August 13, 2010

St. Maximus the Confessor: 18 Spiritual Interpretations of the Transfiguration (6)

Continued from Part Five

F. The mode concerned with providence signifies through Moses how out of love for humankind it is raised above those who are embroiled in evil and error and wisely distinguishes among human beings the ways of departure from the material and corruptible and bodily to the divine and immaterial and bodiless, and with understanding implants the divine laws.

G. The mode of judgment suggests through Elijah how judgment punishes by word and deed those who deserve it, and deals with others suitably in each case in accordance with the underlying matter and kind of virtue or evil. For according to this scriptural passage, it is from things seen beforehand that Moses and Elijah sketch figuratively divine matters in the best way possible, each in a way appropriate to the mode of spiritual contemplation.

H. From what they [Moses and Elijah] said to the Lord and their speaking of the exodus that was about to be fulfilled in Jerusalem, they were taught not only about the accomplishment of the mysteries proclaimed beforehand and by the law and the prophets, but equally they learnt that the precise measure of the ineffable will of God concerning the universe is not to be apprehended by any being at all, nor the measure of the divine economies consequent on that will, nor yet the measure of his great providence and judgment, through which the universe is led in an orderly manner towards the end that is known beforehand by God alone. Of this no one knows its nature, or how it will be, or in what form or when, it is simply known that it will be, and then only to those who have purified their souls through the virtues and have inclined the whole of their mind wholly towards the divine. To them there is granted, as has been said, an apprehension of providence and judgment of the whole nature of visible things, and the modes through which the end of this present harmony naturally consist, and is well-nigh expressly proclaimed.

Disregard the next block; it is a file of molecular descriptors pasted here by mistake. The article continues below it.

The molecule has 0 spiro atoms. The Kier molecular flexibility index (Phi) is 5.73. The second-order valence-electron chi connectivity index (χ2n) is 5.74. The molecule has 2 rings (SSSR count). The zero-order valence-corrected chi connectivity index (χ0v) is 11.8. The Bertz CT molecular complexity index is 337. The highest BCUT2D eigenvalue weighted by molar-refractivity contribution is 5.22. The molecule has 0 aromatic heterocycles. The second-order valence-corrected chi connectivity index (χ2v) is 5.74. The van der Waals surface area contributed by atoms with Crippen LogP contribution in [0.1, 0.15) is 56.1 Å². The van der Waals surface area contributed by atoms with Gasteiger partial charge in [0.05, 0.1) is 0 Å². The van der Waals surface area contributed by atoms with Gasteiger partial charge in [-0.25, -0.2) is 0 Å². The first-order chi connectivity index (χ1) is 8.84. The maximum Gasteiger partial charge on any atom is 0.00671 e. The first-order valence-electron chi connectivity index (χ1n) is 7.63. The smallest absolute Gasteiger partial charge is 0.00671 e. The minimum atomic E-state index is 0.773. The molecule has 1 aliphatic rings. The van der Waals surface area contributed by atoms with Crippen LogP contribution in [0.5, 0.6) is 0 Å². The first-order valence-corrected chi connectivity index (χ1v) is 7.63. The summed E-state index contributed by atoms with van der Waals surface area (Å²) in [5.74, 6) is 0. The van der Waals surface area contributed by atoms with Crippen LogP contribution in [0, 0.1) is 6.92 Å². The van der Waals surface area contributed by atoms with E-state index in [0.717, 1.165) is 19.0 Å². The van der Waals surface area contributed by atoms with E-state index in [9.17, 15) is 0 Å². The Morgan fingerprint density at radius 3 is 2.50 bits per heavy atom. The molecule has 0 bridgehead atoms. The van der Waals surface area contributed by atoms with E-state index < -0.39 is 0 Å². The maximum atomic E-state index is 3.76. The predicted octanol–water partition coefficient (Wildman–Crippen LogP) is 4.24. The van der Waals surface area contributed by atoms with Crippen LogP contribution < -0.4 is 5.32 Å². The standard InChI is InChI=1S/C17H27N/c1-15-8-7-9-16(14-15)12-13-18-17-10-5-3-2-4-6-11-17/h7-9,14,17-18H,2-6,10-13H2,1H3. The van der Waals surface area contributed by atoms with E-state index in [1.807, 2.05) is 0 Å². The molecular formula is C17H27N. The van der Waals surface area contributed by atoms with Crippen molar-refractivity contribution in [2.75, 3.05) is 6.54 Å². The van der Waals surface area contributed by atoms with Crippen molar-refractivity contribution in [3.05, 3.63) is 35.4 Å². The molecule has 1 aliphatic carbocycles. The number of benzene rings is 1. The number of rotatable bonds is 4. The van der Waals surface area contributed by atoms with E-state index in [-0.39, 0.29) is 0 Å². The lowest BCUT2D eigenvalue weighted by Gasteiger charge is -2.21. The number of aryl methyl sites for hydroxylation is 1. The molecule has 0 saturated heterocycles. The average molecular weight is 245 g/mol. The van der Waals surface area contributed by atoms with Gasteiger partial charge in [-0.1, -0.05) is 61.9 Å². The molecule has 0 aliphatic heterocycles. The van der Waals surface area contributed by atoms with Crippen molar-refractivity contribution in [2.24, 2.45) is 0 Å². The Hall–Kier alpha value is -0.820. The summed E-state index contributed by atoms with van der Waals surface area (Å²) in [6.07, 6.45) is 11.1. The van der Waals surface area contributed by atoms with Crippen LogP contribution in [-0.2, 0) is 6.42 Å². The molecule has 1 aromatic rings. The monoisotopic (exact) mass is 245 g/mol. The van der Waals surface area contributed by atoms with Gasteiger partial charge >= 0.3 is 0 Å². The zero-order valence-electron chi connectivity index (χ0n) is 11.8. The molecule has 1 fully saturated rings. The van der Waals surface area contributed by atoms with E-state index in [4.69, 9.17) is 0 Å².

From Maximus the Confessor by Andrew Louth (Routledge: London 1999) pp. 128-134.